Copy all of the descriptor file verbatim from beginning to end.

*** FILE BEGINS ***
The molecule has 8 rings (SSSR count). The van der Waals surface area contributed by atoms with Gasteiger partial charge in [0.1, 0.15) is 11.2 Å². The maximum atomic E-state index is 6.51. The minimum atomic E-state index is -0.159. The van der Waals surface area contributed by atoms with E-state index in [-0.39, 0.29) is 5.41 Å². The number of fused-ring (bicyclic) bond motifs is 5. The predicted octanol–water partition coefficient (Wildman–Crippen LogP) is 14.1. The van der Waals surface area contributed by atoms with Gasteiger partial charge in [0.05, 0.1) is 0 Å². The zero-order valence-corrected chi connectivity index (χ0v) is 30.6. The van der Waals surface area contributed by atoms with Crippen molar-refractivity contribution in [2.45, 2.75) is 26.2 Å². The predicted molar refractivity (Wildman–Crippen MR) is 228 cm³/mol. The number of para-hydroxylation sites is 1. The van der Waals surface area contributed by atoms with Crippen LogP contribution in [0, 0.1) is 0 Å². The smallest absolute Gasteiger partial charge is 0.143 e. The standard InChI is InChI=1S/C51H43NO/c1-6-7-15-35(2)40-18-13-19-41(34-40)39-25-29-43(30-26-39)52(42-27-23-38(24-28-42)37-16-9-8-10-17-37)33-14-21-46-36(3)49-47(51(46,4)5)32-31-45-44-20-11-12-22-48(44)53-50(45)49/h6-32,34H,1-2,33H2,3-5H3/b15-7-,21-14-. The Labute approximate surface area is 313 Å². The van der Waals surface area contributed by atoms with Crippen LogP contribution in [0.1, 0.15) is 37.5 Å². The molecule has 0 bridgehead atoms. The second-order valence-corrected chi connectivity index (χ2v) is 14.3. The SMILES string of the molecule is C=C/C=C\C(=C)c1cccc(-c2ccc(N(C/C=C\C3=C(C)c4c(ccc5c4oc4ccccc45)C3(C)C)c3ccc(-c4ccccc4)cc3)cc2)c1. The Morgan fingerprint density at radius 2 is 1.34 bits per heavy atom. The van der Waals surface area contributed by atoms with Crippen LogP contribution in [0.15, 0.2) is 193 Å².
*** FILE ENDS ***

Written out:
The molecule has 8 rings (SSSR count). The van der Waals surface area contributed by atoms with Gasteiger partial charge in [0.1, 0.15) is 11.2 Å². The maximum atomic E-state index is 6.51. The minimum atomic E-state index is -0.159. The van der Waals surface area contributed by atoms with E-state index in [-0.39, 0.29) is 5.41 Å². The number of fused-ring (bicyclic) bond motifs is 5. The predicted octanol–water partition coefficient (Wildman–Crippen LogP) is 14.1. The van der Waals surface area contributed by atoms with Gasteiger partial charge in [0.05, 0.1) is 0 Å². The zero-order valence-corrected chi connectivity index (χ0v) is 30.6. The van der Waals surface area contributed by atoms with Crippen molar-refractivity contribution in [2.45, 2.75) is 26.2 Å². The predicted molar refractivity (Wildman–Crippen MR) is 228 cm³/mol. The number of para-hydroxylation sites is 1. The van der Waals surface area contributed by atoms with Crippen LogP contribution in [0, 0.1) is 0 Å². The smallest absolute Gasteiger partial charge is 0.143 e. The standard InChI is InChI=1S/C51H43NO/c1-6-7-15-35(2)40-18-13-19-41(34-40)39-25-29-43(30-26-39)52(42-27-23-38(24-28-42)37-16-9-8-10-17-37)33-14-21-46-36(3)49-47(51(46,4)5)32-31-45-44-20-11-12-22-48(44)53-50(45)49/h6-32,34H,1-2,33H2,3-5H3/b15-7-,21-14-. The Labute approximate surface area is 313 Å². The van der Waals surface area contributed by atoms with Crippen LogP contribution in [0.1, 0.15) is 37.5 Å². The molecule has 0 bridgehead atoms. The second-order valence-corrected chi connectivity index (χ2v) is 14.3. The SMILES string of the molecule is C=C/C=C\C(=C)c1cccc(-c2ccc(N(C/C=C\C3=C(C)c4c(ccc5c4oc4ccccc45)C3(C)C)c3ccc(-c4ccccc4)cc3)cc2)c1. The Morgan fingerprint density at radius 2 is 1.34 bits per heavy atom. The van der Waals surface area contributed by atoms with Crippen LogP contribution in [0.15, 0.2) is 193 Å².